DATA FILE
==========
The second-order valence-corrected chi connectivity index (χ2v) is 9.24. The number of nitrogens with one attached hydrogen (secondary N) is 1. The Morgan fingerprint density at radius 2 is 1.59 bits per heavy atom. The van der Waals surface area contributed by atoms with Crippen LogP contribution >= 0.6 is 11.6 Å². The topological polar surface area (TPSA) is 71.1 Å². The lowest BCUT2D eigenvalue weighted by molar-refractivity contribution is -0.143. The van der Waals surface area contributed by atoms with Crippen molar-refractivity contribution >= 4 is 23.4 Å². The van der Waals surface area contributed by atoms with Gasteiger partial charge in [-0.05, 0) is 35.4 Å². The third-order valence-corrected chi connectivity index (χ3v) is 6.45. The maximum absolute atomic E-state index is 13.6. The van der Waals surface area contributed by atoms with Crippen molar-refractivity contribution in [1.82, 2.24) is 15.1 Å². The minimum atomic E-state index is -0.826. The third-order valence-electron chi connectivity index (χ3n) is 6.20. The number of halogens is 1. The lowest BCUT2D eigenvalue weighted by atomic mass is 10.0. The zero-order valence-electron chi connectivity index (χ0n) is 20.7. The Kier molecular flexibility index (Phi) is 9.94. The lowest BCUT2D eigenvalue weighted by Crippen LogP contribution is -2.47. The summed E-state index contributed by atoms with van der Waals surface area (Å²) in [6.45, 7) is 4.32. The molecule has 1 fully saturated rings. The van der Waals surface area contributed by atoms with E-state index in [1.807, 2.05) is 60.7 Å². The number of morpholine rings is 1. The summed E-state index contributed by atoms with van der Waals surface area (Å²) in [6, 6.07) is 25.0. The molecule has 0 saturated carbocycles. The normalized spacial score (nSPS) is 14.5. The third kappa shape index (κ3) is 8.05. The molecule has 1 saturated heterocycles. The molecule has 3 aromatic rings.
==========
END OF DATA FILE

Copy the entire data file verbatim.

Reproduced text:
The second-order valence-corrected chi connectivity index (χ2v) is 9.24. The number of nitrogens with one attached hydrogen (secondary N) is 1. The Morgan fingerprint density at radius 2 is 1.59 bits per heavy atom. The van der Waals surface area contributed by atoms with Crippen LogP contribution >= 0.6 is 11.6 Å². The topological polar surface area (TPSA) is 71.1 Å². The lowest BCUT2D eigenvalue weighted by molar-refractivity contribution is -0.143. The van der Waals surface area contributed by atoms with Crippen molar-refractivity contribution >= 4 is 23.4 Å². The van der Waals surface area contributed by atoms with Gasteiger partial charge in [-0.05, 0) is 35.4 Å². The third-order valence-corrected chi connectivity index (χ3v) is 6.45. The maximum absolute atomic E-state index is 13.6. The van der Waals surface area contributed by atoms with Crippen molar-refractivity contribution in [1.82, 2.24) is 15.1 Å². The minimum atomic E-state index is -0.826. The third-order valence-electron chi connectivity index (χ3n) is 6.20. The number of halogens is 1. The lowest BCUT2D eigenvalue weighted by atomic mass is 10.0. The zero-order valence-electron chi connectivity index (χ0n) is 20.7. The Kier molecular flexibility index (Phi) is 9.94. The lowest BCUT2D eigenvalue weighted by Crippen LogP contribution is -2.47. The summed E-state index contributed by atoms with van der Waals surface area (Å²) in [6.45, 7) is 4.32. The molecule has 1 fully saturated rings. The van der Waals surface area contributed by atoms with E-state index in [1.807, 2.05) is 60.7 Å². The number of morpholine rings is 1. The summed E-state index contributed by atoms with van der Waals surface area (Å²) in [6, 6.07) is 25.0. The molecule has 0 saturated carbocycles. The normalized spacial score (nSPS) is 14.5. The third kappa shape index (κ3) is 8.05. The molecule has 1 saturated heterocycles. The molecule has 3 aromatic rings.